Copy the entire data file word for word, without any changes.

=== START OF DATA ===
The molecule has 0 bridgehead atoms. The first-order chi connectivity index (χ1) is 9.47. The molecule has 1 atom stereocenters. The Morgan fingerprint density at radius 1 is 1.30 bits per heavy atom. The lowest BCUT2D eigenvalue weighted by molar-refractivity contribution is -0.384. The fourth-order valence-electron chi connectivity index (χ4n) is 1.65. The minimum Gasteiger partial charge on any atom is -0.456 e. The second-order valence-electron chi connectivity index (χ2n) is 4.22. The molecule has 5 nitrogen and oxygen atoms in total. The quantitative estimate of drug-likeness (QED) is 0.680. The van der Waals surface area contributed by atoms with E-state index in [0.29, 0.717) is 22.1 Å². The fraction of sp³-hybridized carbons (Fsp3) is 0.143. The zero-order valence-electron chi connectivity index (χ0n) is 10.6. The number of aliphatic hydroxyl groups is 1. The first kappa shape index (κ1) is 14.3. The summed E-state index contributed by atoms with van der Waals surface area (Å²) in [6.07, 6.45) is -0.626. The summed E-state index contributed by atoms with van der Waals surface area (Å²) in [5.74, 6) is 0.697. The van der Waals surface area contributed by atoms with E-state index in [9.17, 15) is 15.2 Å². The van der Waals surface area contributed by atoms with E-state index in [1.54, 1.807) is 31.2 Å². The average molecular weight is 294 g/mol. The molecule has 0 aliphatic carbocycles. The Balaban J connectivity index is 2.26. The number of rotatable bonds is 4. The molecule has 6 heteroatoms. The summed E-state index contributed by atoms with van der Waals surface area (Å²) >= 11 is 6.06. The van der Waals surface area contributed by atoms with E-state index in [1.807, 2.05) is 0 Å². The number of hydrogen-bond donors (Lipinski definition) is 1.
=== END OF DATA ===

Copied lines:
The molecule has 0 bridgehead atoms. The first-order chi connectivity index (χ1) is 9.47. The molecule has 1 atom stereocenters. The Morgan fingerprint density at radius 1 is 1.30 bits per heavy atom. The lowest BCUT2D eigenvalue weighted by molar-refractivity contribution is -0.384. The fourth-order valence-electron chi connectivity index (χ4n) is 1.65. The minimum Gasteiger partial charge on any atom is -0.456 e. The second-order valence-electron chi connectivity index (χ2n) is 4.22. The molecule has 5 nitrogen and oxygen atoms in total. The quantitative estimate of drug-likeness (QED) is 0.680. The van der Waals surface area contributed by atoms with E-state index in [0.29, 0.717) is 22.1 Å². The fraction of sp³-hybridized carbons (Fsp3) is 0.143. The zero-order valence-electron chi connectivity index (χ0n) is 10.6. The number of aliphatic hydroxyl groups is 1. The first kappa shape index (κ1) is 14.3. The summed E-state index contributed by atoms with van der Waals surface area (Å²) in [6.07, 6.45) is -0.626. The summed E-state index contributed by atoms with van der Waals surface area (Å²) in [5.74, 6) is 0.697. The van der Waals surface area contributed by atoms with E-state index in [9.17, 15) is 15.2 Å². The van der Waals surface area contributed by atoms with E-state index in [1.54, 1.807) is 31.2 Å². The average molecular weight is 294 g/mol. The molecule has 0 aliphatic carbocycles. The Balaban J connectivity index is 2.26. The number of rotatable bonds is 4. The molecule has 6 heteroatoms. The summed E-state index contributed by atoms with van der Waals surface area (Å²) >= 11 is 6.06. The van der Waals surface area contributed by atoms with E-state index in [1.807, 2.05) is 0 Å². The number of hydrogen-bond donors (Lipinski definition) is 1.